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Aerial Drone of NSS @ Work

NSS recently partnered up with SkyDronics to bring you a series of aerial drone videos of just some of the services we offer at NSS.

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Move drone video and other NSS videos can be found over on our YouTube Channel.

A shortage of skilled workers is the No.1 threat to the future viability of Queensland’s resources sector, according to a survey of mining bosses.

The latest State of the Sector report shows a combination of COVID-related border restrictions, less skilled migration and interstate competition for workers has created a perfect storm of labour shortages at a time of continued growth across the sector.

Queensland Resources Council chief executive Ian Macfarlane said mining leaders had become increasingly concerned over the past 12 months about attracting and retaining enough skilled employees to support industry growth.

The issue had jumped from No.12 on the list to No.1 in the latest CEO sentiment survey, he said.

“The number of jobs in our sector in Queensland has increased by more than two-thirds over the past five years to reach a record high of almost 85,000 earlier this year,” Mr Macfarlane said.

“This growth in resources jobs, which has surged since COVID, is around six times the relative growth experienced across the rest of Queensland’s workforce over the same five-year period.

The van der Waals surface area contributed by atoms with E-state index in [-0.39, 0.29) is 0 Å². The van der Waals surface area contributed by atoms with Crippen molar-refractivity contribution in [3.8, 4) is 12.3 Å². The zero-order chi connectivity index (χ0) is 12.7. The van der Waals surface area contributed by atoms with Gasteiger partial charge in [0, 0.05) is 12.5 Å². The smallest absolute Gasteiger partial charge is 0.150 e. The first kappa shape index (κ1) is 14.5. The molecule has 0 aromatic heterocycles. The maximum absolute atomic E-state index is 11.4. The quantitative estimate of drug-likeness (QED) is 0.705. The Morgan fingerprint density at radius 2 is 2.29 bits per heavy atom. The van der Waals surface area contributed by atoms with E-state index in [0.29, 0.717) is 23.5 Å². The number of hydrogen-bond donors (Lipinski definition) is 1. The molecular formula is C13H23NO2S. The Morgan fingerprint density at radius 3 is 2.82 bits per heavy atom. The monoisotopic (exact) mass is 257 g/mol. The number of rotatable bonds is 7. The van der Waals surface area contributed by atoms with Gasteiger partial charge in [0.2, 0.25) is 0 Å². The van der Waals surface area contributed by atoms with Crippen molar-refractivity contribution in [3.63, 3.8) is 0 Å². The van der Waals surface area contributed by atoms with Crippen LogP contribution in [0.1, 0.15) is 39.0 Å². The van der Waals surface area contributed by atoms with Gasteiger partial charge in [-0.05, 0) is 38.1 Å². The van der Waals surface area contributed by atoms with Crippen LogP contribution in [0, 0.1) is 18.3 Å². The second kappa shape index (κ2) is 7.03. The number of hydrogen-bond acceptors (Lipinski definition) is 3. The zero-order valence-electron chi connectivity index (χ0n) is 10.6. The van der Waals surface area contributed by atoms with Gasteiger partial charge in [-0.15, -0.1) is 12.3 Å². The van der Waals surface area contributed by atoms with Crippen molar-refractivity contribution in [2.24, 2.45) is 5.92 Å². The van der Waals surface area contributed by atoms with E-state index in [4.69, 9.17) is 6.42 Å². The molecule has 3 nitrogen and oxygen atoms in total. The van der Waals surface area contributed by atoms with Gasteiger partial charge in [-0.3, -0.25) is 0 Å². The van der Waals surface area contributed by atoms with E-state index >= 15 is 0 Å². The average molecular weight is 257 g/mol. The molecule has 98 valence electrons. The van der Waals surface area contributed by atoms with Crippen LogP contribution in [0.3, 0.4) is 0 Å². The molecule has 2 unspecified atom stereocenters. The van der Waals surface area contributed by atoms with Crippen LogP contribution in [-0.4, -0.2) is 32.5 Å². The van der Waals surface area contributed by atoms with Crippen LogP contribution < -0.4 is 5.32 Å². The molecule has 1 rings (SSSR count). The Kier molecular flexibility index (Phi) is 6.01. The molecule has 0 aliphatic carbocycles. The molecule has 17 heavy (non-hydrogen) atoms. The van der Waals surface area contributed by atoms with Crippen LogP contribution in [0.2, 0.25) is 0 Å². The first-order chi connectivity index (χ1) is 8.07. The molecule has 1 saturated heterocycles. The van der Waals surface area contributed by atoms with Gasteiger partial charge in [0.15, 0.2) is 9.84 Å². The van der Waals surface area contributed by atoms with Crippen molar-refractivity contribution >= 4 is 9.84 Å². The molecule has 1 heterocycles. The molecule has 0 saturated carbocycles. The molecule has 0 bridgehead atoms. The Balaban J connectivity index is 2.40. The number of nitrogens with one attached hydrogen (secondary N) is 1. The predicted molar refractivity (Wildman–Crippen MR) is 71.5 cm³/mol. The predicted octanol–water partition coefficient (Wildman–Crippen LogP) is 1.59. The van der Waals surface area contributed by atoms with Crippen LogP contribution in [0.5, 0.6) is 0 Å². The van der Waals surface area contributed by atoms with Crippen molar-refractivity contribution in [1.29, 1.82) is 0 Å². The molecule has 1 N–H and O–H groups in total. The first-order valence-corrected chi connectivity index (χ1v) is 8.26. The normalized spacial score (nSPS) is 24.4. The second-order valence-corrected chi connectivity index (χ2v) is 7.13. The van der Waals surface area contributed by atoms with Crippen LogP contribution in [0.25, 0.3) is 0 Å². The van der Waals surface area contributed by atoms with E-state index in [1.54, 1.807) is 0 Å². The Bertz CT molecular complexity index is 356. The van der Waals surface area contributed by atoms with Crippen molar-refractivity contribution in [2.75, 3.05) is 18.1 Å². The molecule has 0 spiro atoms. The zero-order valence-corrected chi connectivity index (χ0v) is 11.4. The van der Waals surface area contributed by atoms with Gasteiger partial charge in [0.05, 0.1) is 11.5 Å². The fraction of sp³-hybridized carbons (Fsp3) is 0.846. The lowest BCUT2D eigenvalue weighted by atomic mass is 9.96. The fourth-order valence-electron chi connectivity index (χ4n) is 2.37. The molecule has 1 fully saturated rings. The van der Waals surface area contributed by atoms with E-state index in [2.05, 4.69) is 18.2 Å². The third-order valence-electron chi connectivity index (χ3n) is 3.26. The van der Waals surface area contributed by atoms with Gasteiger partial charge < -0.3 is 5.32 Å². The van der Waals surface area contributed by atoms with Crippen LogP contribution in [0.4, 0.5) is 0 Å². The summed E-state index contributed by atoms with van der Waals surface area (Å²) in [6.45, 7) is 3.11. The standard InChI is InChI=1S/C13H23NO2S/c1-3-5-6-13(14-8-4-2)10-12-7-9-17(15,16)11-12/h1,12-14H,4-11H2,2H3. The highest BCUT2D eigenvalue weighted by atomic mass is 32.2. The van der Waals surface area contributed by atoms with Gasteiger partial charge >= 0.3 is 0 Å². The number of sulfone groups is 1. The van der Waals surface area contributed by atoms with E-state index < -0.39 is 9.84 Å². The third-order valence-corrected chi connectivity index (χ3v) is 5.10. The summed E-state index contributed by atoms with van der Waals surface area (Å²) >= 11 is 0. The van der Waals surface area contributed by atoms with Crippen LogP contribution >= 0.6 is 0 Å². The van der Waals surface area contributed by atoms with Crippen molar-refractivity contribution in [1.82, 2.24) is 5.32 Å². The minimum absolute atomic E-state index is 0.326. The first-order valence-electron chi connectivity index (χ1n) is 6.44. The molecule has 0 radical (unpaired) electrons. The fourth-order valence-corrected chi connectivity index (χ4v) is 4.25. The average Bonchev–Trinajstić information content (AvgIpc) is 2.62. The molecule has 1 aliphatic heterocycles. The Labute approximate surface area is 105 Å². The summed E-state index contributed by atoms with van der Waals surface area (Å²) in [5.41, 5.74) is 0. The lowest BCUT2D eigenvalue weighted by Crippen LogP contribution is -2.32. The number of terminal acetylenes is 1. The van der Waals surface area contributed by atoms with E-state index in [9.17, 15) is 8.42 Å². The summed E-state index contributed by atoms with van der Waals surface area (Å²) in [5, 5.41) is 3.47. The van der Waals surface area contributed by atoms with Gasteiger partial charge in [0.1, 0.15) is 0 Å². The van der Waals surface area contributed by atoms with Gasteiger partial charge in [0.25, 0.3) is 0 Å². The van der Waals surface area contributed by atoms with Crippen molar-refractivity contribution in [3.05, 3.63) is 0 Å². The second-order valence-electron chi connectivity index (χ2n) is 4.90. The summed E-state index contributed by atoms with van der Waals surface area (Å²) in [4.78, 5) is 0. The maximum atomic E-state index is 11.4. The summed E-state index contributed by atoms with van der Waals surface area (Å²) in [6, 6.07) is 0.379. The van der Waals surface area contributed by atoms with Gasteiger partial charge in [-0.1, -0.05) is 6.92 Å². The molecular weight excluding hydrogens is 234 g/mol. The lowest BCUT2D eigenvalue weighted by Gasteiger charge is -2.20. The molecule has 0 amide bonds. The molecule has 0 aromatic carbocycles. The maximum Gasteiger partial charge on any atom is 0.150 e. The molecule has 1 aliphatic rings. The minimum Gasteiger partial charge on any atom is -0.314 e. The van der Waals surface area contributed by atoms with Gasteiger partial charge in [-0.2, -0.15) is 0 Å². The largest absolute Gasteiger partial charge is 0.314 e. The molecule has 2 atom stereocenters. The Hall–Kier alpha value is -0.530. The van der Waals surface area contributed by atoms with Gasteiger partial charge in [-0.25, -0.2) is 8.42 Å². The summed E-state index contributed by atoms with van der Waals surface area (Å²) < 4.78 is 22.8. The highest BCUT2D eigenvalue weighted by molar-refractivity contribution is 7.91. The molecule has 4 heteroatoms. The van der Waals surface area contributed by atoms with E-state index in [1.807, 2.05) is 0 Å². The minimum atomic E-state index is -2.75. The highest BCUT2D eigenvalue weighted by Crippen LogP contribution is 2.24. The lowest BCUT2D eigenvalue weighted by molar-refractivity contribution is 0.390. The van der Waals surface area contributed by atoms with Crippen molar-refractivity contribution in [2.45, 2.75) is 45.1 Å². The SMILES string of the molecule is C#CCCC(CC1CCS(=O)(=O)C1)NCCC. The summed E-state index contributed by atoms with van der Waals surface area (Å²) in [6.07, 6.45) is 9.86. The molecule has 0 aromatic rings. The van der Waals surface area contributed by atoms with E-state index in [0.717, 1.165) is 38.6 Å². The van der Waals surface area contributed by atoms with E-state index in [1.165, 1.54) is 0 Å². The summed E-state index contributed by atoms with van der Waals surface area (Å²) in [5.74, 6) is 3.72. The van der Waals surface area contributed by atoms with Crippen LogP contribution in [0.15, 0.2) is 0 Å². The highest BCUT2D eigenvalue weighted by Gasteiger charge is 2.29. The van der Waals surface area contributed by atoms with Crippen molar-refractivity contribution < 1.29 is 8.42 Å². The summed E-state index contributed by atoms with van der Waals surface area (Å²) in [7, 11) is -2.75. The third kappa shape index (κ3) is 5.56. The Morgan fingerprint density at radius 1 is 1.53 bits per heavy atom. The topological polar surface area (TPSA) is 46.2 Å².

“Looking forward, jobs growth over the next five years is likely to continue due to increasing global demand for traditional resources like coal, base metals and gas plus the growing demand for new economy minerals such as cobalt, graphite, vanadium and rare earths which are being used to build everything from microchips to electric vehicles.”

“This demand will create a growing and increasingly diverse pipeline of jobs for Queenslanders, with the National Skills Commission projecting employment in our sector will grow by a further 8 percent to 2025.”

According to the latest SEEK employment data, there are currently more than 1300 resources jobs on offer in Queensland, with more than 70 per cent paying upwards of $100,000 per year.

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